Wildlife ought to be everywhere, not just in a few protected areas. That’s why Wildlife Trusts work together to re-build our life support system: a Nature Recovery Network.
In August the Prime Minister described proposals to reform the English planning system as “the most radical reforms” since the Second World War and made clear the intention to “tear it down and start again”.
This really matters in your area.
The Wildlife Trusts are not anti-development or against new housing. We know the system is not perfect though and we do want to see reform. But we have no confidence at this stage that the changes propsed will protect or enhance nature, or provide genuinely sustainable development across our neighbourhoods, towns or cities.
If planning can consciously help nature to recover, it will also enable us to deal with the intertwined nature, climate and health emergencies. And getting planning right is crucial if we are to see at least 30% of nature recovering across our land and seas by 2030, ensuring a wilder future for everyone.
What do The Wildlife Trusts want from these reforms?
Our analysis has raised some fundamental concerns. But when our five principles are adopted, they will help ensure:
- Wildlife recovery and easy access to nature for people are at the heart of reforms.
- Protections and standards are not weakened, and proper impact assessments will be in place before permissions are granted.
- The intertwined ecological and climate crises are addressed, by protecting land that's in recovery. We propose a new designation – we'd call this Wildbelt – to support nature’s recovery.
- Residents and other stakeholders can engage in design and decision making at all stages, and will have the information they need to understand the impacts of plans on nature, and on communities.
- Decisions will be based on accurate and up-to-date ecological data, with a full program of investment in place to gather, analyse and hold data appropriately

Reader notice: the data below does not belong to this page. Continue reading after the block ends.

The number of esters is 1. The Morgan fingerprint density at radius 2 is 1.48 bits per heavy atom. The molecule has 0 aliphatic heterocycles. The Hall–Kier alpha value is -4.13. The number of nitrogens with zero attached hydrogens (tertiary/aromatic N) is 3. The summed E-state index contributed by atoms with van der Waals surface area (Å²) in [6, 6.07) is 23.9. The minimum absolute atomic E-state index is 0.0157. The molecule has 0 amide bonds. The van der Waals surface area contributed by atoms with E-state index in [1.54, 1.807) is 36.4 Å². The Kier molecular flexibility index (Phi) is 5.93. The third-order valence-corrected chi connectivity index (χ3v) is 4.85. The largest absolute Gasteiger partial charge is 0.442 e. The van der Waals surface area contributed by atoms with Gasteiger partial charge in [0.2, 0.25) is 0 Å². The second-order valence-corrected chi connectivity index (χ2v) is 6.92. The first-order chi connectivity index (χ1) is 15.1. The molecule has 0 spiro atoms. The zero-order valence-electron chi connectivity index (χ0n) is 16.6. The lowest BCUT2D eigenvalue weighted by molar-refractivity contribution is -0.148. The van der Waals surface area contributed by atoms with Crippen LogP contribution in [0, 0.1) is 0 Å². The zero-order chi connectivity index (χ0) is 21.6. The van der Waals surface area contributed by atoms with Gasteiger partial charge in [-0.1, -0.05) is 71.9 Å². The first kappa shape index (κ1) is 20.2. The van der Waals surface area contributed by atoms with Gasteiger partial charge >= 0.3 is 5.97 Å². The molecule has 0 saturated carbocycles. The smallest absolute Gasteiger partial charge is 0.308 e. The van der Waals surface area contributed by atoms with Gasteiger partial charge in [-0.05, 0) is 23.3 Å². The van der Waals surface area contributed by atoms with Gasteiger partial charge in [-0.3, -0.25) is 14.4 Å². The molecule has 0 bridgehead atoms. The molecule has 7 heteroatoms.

What's the consultation?
The "Planning for the future" consultation is lead by the Ministry for Housing, Communities and Local Government (MHCLG). It "proposes reforms of the planning system to streamline and modernise the planning process, bring a new focus to design and sustainability, improve the system of developer contributions to infrastructure, and ensure more land is available for development where it is needed". The full details can be found on the Government website here.
The consultation will close on 29 October. The proposals relate to England but anyone can respond to the consultation regardless of where you live.
How will my response help?
You will provide an extra layer of personalisation and a local perspective for the consultation team to consider as well, when they analyse the responses. The Government has said it is very keen in hearing "from individuals" so we've made it easy for you to add your own views to your response too.
Need some more detail?
Our preliminary analysis will help you add your own views to the Government's consultation.
The Wildlife Trusts’ five principles in more detail are:
- Wildlife recovery and people’s easy access to nature must be at the heart of planning reform. Strategic planning for nature, in which the network of space needed for nature’s recovery is identified, mapped and integrated into the planning system, must be applied across all zones. This Nature Recovery Network map must be upheld by law and should inform Local Plans.
- Nature protection policies and standards must not be weakened, and assessment of environmental impact must take place before development is permitted. Currently the reforms appear to suggest that in most cases this takes place after permission has been automatically given.